Middle Aged (35-54)
Note: Transcripts are generated using speech recognition software and may contain errors.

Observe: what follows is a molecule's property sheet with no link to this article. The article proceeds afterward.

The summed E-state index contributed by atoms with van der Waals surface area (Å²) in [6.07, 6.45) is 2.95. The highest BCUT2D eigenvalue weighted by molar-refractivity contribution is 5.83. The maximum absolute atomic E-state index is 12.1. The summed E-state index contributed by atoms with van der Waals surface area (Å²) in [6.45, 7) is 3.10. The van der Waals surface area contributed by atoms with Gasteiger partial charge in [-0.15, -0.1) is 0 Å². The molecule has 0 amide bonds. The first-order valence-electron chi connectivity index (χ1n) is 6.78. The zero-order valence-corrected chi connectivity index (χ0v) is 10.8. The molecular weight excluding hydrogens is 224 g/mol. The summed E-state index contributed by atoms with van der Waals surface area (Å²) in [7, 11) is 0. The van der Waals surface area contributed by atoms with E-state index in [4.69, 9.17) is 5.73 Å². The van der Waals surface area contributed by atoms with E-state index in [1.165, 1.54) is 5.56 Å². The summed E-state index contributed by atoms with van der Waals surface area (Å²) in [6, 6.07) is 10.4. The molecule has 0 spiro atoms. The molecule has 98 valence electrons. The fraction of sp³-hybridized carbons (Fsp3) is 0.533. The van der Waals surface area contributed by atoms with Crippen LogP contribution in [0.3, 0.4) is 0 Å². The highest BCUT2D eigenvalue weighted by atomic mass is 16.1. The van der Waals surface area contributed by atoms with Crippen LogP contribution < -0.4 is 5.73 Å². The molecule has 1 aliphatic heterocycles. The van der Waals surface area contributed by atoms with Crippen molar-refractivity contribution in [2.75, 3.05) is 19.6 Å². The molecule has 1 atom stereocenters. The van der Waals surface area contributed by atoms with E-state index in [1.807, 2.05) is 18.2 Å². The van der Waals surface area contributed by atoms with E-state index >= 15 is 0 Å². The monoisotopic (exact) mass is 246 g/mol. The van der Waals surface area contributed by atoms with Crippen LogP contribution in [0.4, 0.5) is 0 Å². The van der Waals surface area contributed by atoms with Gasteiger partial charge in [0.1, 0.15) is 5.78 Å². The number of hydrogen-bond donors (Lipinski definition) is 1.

there are always dissenters, especially silent ones. Adelaide Nightingale Knee blew It was dissenting her heart out. She hurried along prospects main thoroughfare Hope Street on a bitterly cold spring day when no one could have foreseen the outrage that would bring horror and delight to the town in equal measure, her blond head was bent against the wind. Her large grey eyes were watering from cold and despair and, to bright pink patches of remorse, coloured her faintly freckled cheeks. She clutched a thin poplin coat about her toe ward off the weather, but it no longer met across her chest. It failed in every way to ward off anything, least of all the bitter knowledge that while she had been in charge of the shop, Archie Stokes had wormed his way from its perimeter into its precious centre, where he had become so procure of merchandise and sole keeper of the books. He wasn't the last word honesty everyone believed him to be. He was a liar. He was a thief. She knew it. She knew. He knew she knew it. She knew they both knew there wasn't a thing she could do about it. Now, Mrs Nightingale, he'd said just 10 minutes ago, You pay me to do the books, So leave the books to May. He'd smiled and winked at her. They both knew that every night he cooked those books and took from the till. Whatever amount, he guessed wouldn't be challenged by a woman famous for being as silly as a duck. Since she'd had her noisy baby, he was famous for his excellent business brain. He could, within seconds of clapping eyes on a customer, tell you how much they owed and how quickly but politely, he would refuse them further credit. No one doubted him for a minute, except Adelaide, who'd yet again failed to confront him out of cowardice and exhaustion and uncertainty. Adelaide Wars is certain about Archie Stokes is she could be, but she was blessed with the sweetness of nature that suggested second thoughts on everything she thought she was. Sure, but who would believe her? Not her husband, not his mother? No one she could think off, since she had never been sure about anything. The uncertainty raging in her poor, tired brain played on her face for the entire world to see. They were deep blue circles under the grey eyes that were blank from lack of sleep. There was misery about her mouth and something unkempt about her hair, which was a poor show in an eminent businesswoman. Not that anyone considered her to be a businesswoman anymore than they believed her husband to be. All there. She knew what everyone thought. Captain Nightingale had been back for more than a year, but there was still no sign of the bit of his mind he'd left in France. She sometimes wondered if he hadn't mislaid it locally in his youth. But in her eagerness to marry him, she'd failed to notice. In his absence, Archie Stokes had consolidated his position as young Mrs Nightingales trusted right hand man on whom she relied for everything because she was a bit of an idiot. This was how she was seen. Adelaide was sure of it. She looked like a woman who is failing to manage, who would never be able to manage because she had no idea how to run a household, let alone a store famous for the joy abroad. Too harsh, rural wartime living. She looked like a woman with a balling baby. She couldn't come a raging husband she couldn't pacify on a life far more complicated than anything she'd been prepared for. Poor Adelaide walking so fast along Hope Street that she could have been running, stifled a Saab. Did she care that women running in broad daylight look mad, however, saying they think they are, She did not. She was stupid and cowardly and also ugly. So what did it matter? That's how she looked. So that's what she would become. She had gone to the store in her capacity as the owner's wife, and yet, again she had failed to exert herself close to home. Adelaide began to run. It was well after lunch. Milk from the two o'clock feed was drenching her bodice, and she could hear the baby's screaming from the door 200 yards away. She thought she could hear Marcus yelling at the new housekeeper to make that baby go to sleep, and she pictured Pill McLeary, cooing and rocking and clapping and singing and skipping about the room. Banging a pan with a wooden spoon is the child grew ever more frantic. She didn't see Louisa Worthington backing out of her front gate on because she was leaving backwards. Luisa didn't see her. They crashed to the ground, each grabbing the other, although whether to save herself or her neighbour. No one could have told Adelaide. The taller by a good four inches and heavier by several stone fell on top of Luisa, who blinked at her in disbelief. Heavens, Louisa, what were you going there now? Not so gentle, Adelaide snapped. She pushed herself to her feet and yanked it Luisa's arm to help her up, but dropped it when Luisa didn't budge. You're not hurt, are you? Your baby's crying, Luisa said, screaming. She holds herself upright and brushed down her skirt. I'm on my way to the shop. Do you know if my tea has arrived? But Adelaide had already crossed the road, hurried down her path without looking back and close the front door behind her.